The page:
I’ve always thought that there was something magical about the oven. You can mix up a bunch of ingredients, put them in a heated box and 30 minutes later you have something delicious that everyone in the house is dying to get their hands on. Baking is essential to so many parts of our lives. Think about it – where would our celebrations be without baking?
I make a nice birthday dinner for my kids but we put the candles on the cake. And, that’s when their faces light up and they squeal with delight.
Think about it – what would Christmas be without cookies? Or Thanksgiving without pie? You’ve got to admit that without baking the holidays would be a little blah.
Over a decade ago I learned that I couldn’t eat wheat and refined white sugar. This changed how I did life.
For a lot of years I sat out – skipped the birthday cake. Passed on the Christmas cookies. But, I got married and I started to think about what I wanted for our life. I wanted my kids to have memories like mine growing up, with big holiday meals. I wanted to pass down to them the same traditions my mom and Grandma Ruth passed down to me.
So I went back into the kitchen. I tried to recreate many of the dishes I remembered from my childhood. At first, everything that came out of my oven was a disaster. My cakes were dry and dense. My cookies crumbled. My bread didn’t rise. I stood in my kitchen and cried.
Back then, there weren’t a lot of gluten-free recipes. It was next to impossible to find gluten-free baking ingredients in the store. Using unrefined sugar was almost unheard of. It was new territory.
Here’s the great thing about failure – you learn what not to do. Over time, I started to get it right. My baked goods started to get tasty – and people who didn’t eat gluten-free or refined sugar-free started to ask for my recipes.
This brings me back to why I fought so hard to learn to bake in a way that works for my body. I wanted to share the same sense of family with my kids that my mom and grandma shared with me.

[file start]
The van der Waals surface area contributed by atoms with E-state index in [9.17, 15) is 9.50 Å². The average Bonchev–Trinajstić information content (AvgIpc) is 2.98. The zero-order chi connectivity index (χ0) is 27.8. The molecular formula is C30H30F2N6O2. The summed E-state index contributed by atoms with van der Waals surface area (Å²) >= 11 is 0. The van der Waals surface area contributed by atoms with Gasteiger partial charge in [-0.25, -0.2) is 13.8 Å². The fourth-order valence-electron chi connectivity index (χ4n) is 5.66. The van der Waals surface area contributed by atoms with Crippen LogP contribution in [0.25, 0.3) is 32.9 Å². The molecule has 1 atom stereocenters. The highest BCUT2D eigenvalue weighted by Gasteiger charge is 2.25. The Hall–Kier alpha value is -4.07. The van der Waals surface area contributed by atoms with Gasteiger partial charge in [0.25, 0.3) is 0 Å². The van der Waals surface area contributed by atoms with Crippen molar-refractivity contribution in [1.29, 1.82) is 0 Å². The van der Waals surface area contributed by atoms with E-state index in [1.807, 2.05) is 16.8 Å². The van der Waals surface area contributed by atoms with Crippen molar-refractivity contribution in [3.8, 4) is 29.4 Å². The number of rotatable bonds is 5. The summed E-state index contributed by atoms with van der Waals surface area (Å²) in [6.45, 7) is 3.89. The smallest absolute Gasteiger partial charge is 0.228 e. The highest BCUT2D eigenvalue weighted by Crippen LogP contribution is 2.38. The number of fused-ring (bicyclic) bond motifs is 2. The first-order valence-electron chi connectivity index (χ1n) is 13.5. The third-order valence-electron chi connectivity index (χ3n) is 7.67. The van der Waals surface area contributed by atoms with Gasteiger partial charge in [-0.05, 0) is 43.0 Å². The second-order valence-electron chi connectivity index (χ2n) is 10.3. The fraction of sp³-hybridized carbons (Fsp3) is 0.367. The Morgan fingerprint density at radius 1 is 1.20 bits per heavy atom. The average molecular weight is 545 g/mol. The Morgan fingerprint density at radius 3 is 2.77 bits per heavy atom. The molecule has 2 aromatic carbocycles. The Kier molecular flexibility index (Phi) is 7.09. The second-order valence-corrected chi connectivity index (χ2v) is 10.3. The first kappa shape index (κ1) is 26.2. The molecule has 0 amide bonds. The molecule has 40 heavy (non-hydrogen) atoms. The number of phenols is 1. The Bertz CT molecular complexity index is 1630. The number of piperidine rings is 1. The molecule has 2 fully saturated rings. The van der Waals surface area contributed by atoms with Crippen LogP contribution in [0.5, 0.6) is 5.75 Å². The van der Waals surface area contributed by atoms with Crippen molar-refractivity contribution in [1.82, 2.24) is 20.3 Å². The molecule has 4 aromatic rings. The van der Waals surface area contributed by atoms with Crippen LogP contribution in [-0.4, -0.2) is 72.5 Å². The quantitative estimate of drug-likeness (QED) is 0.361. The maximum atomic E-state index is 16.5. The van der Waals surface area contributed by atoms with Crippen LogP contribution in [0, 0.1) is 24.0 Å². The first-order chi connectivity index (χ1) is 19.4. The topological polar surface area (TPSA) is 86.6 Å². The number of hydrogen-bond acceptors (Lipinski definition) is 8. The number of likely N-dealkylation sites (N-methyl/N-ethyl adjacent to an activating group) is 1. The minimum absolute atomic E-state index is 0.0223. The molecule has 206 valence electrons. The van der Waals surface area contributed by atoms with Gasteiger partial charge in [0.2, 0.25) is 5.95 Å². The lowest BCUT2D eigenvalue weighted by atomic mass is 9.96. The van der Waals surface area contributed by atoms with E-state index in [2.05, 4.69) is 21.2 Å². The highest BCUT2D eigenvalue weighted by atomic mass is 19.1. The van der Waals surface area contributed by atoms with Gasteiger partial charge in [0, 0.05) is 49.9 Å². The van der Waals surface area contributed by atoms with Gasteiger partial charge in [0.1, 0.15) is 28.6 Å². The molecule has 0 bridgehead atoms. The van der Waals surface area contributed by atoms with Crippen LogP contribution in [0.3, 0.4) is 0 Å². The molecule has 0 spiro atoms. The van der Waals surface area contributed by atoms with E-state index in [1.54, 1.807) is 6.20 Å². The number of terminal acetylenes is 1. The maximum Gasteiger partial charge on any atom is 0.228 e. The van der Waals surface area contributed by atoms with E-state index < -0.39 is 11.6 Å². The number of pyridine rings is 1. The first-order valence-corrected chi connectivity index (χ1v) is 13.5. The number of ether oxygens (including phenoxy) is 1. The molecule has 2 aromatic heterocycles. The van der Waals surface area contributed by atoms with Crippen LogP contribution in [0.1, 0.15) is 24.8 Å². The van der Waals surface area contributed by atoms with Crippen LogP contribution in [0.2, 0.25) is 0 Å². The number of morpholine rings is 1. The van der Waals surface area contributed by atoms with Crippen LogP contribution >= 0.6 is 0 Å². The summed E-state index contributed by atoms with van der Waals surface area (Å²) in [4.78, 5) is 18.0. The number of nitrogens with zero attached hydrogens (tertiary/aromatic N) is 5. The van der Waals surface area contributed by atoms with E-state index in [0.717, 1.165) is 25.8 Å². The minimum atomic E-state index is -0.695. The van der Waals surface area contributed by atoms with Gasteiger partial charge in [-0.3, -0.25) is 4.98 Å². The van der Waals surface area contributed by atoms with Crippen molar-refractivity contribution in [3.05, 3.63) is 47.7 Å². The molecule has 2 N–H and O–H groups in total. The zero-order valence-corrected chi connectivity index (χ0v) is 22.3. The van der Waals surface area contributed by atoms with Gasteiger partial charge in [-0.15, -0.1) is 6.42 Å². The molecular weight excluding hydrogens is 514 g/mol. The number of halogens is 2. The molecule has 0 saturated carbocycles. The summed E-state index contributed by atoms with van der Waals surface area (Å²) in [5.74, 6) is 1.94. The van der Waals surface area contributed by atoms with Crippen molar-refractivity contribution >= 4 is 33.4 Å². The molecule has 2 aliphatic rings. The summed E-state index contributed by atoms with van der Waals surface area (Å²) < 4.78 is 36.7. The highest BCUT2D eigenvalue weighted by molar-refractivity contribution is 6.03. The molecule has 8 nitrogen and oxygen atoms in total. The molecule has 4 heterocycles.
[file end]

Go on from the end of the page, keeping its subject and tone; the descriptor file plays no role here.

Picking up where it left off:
When I was growing up our holidays and birthdays were celebrated around a table. We shared food and laughter. We saved room for Grandma Ruth’s pies and apple crisps. We ate her Christmas cookies before we even touched the turkey because we wanted to make sure we got our favorites.
The food we ate was part of the culture of our family. Thanksgiving isn’t Thanksgiving without my Grandma Ruth’s stuffing. And though she’s no longer with us, I still make her dishes every year. Each time I do, I remember sitting at her kitchen table watching her peel the skin off apples with her wooden-handled paring knife. And her No Bake Cookies – oh my gosh! I still remember watching her mix HERSHEY’S Cocoa into the pan and then eating the warm cookies as she dropped them on waxed paper.
My boys won’t get to sit across the table from my Grandma Ruth. They’ll never make a pie with her or watch her effortlessly cook for a family of more than twenty. But, they’ll spend time with me in the kitchen. They’ll get to listen to stories about how I learned to fix a cracked pie crust at my Grandma’s kitchen table. They’ll eat her cookies and her chocolate pie. They’ll understand who she was through the way she cared for her family. My Grandma Ruth’s recipes will keep her memory vibrant and her legacy will live on.
Baking for me isn’t just about making magic with food – it’s about making magic in my family.
What about you? Why do you bake?
This post was sponsored by HERSHEY’S. Opinions expressed are mine and, gosh, I’m thrilled to work with a company I love and has been part of my family for as long as I can remember.